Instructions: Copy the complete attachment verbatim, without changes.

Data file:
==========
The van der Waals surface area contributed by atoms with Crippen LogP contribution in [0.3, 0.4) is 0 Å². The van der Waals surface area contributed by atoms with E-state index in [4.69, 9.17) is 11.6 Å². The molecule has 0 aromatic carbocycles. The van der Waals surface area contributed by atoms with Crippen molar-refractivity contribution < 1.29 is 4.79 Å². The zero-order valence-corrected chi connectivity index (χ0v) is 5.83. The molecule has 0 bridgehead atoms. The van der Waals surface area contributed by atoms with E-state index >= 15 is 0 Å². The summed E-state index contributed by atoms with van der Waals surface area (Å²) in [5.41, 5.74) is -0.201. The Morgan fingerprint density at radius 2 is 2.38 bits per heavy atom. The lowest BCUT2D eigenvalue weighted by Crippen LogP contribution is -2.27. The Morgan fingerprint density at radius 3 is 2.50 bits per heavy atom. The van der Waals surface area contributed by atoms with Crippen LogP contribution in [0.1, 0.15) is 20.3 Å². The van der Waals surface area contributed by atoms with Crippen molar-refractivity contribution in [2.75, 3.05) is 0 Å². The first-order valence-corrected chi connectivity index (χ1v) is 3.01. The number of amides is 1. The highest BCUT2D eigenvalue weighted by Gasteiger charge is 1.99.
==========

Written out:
The van der Waals surface area contributed by atoms with Crippen LogP contribution in [0.3, 0.4) is 0 Å². The van der Waals surface area contributed by atoms with E-state index in [4.69, 9.17) is 11.6 Å². The molecule has 0 aromatic carbocycles. The van der Waals surface area contributed by atoms with Crippen molar-refractivity contribution < 1.29 is 4.79 Å². The zero-order valence-corrected chi connectivity index (χ0v) is 5.83. The molecule has 0 bridgehead atoms. The van der Waals surface area contributed by atoms with E-state index >= 15 is 0 Å². The summed E-state index contributed by atoms with van der Waals surface area (Å²) in [5.41, 5.74) is -0.201. The Morgan fingerprint density at radius 2 is 2.38 bits per heavy atom. The lowest BCUT2D eigenvalue weighted by Crippen LogP contribution is -2.27. The Morgan fingerprint density at radius 3 is 2.50 bits per heavy atom. The van der Waals surface area contributed by atoms with Crippen LogP contribution in [0.1, 0.15) is 20.3 Å². The van der Waals surface area contributed by atoms with Crippen molar-refractivity contribution in [2.75, 3.05) is 0 Å². The first-order valence-corrected chi connectivity index (χ1v) is 3.01. The number of amides is 1. The highest BCUT2D eigenvalue weighted by Gasteiger charge is 1.99.